Today, you are seven. This is the anniversary of the day you became mine.
We shall celebrate the day I first met you on the outside and the day you first met the world. It is the anniversary of the last time that I carried a human under my skin and the last time I shook, in terror and wonder and amazement and joy, all in one jolt of hearing that first garbling cry.
And now you are seven. We count your years on the fingers of two hands. Five plus two, you say with your face turned up to mine.
“Yes,” I tell you, my voice cracking in unison with my heart. “It’s a lot of years.”
It practically is, you whisper, climbing up in my lap. It is crowded there in my lap now, you are running out of room. But you still climb in anyway.
Because you are seven. And I am missing what came before, in this process of raising you up. And I am excited for what lies ahead of us both.
This, right now, is the sweet spot of loving you.
You can catch a ball with two hands and you still call me mama.
You can read the street signs and know all the names of the birds in our tree. Robins, Blue Jays. We both like the flaming red Cardinals the best.
You walk to the bus stop all by yourself, unless it is raining or you are running late. But you are always, always running late. There are so many things to load up in your backpack. A bag of goldfish crackers, a folder, a water bottle, four books with knock-knock jokes. There are seven animal shaped erasers in your pocket.
These things are very important, when you are seven. And your backpack is very heavy and your pockets, very full.
Now, your world is growing. And you are starting to wander in a bigger space.
When you are over at the neighbors house, playing with your friend, you might say suddenly “I have to go home and snuggle with my mom” and then you will leave, abruptly, out the door you came in. Or you might stay away for hours, jumping on the neighbors trampoline and laughing in the grass, until I have to come and find you and remind you that Yes, it IS dinner time or You have homework to do, my love.
I taught you to ride a two wheeler this summer and now you whiz around the cul-de-sac like a wild man. Look, mama, I can ride it now with one hand.
Now you are seven. And you ask questions of everyone, about everything. How old were you, mama, when you had me?
“I was almost thirty, little one. And on my next birthday, I’ll be thirty-seven.” There are not enough fingers to show that many years, I think to myself.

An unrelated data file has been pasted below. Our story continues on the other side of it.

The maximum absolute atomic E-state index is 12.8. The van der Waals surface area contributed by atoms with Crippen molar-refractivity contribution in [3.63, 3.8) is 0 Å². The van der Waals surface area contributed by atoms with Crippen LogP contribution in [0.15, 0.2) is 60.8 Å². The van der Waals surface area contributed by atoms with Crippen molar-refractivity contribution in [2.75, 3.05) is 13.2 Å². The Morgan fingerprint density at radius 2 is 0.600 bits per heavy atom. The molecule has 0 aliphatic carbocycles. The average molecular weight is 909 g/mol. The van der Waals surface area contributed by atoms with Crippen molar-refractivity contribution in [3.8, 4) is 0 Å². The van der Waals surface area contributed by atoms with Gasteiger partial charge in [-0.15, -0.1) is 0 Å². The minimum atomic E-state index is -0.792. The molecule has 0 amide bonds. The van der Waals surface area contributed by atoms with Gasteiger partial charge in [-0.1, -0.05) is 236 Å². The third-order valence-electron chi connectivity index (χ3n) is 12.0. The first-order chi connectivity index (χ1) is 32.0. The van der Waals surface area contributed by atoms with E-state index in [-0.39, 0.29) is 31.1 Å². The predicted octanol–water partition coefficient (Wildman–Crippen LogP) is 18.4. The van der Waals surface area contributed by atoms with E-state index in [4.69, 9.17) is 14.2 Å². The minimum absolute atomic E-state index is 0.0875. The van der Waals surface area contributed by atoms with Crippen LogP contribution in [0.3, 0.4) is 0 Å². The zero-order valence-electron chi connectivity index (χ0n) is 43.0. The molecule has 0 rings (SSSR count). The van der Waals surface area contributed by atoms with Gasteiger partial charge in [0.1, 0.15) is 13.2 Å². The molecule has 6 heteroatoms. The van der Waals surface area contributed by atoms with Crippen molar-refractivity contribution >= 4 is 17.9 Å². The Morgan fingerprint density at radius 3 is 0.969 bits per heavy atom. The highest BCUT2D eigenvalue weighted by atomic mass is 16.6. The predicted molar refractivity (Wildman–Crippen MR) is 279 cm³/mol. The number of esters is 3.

We both have sevens, mama.
“We both have sevens, it’s true. I have had a lot more sevens than you,” I tell you.
Yes, you say, contemplatively. And your eyes seem to be brimming full, with all the ideas you have building in your mind. Your mind is moving in every direction, and all of them are away from me. This is how it goes. I’ve done this before. I know how it goes.
But you have not done this before. This is the first time that you have been this age,the first time you have seen the world through the eyes of five plus two and you are starting to figure it all out for yourself.
I will let you figure it out, but I’d like to hold on as long as I can, too. As long as you’ll let me.
“We could sit together on the couch for while,” I suggest, even though there are fourteen million things I should be doing instead. “We could look out the window at the birds in the tree. ”
No, mom. I have things to do. I want to ride my bicycle, I want to go outside before it gets dark.
And though I want you to stay with me, though I want you to climb in my lap and let me kiss your neck, I let you go.
Because that is my job—to let you go, just a little everyday. It is my time, to count to seven and give you a little space to grow.
And it is your job, to capture the hours before dusk. It is your time, to count the stars and count the years and slip them all into your pocket.
Oh, my heart, your pocket—both so very full.
Now that you are seven.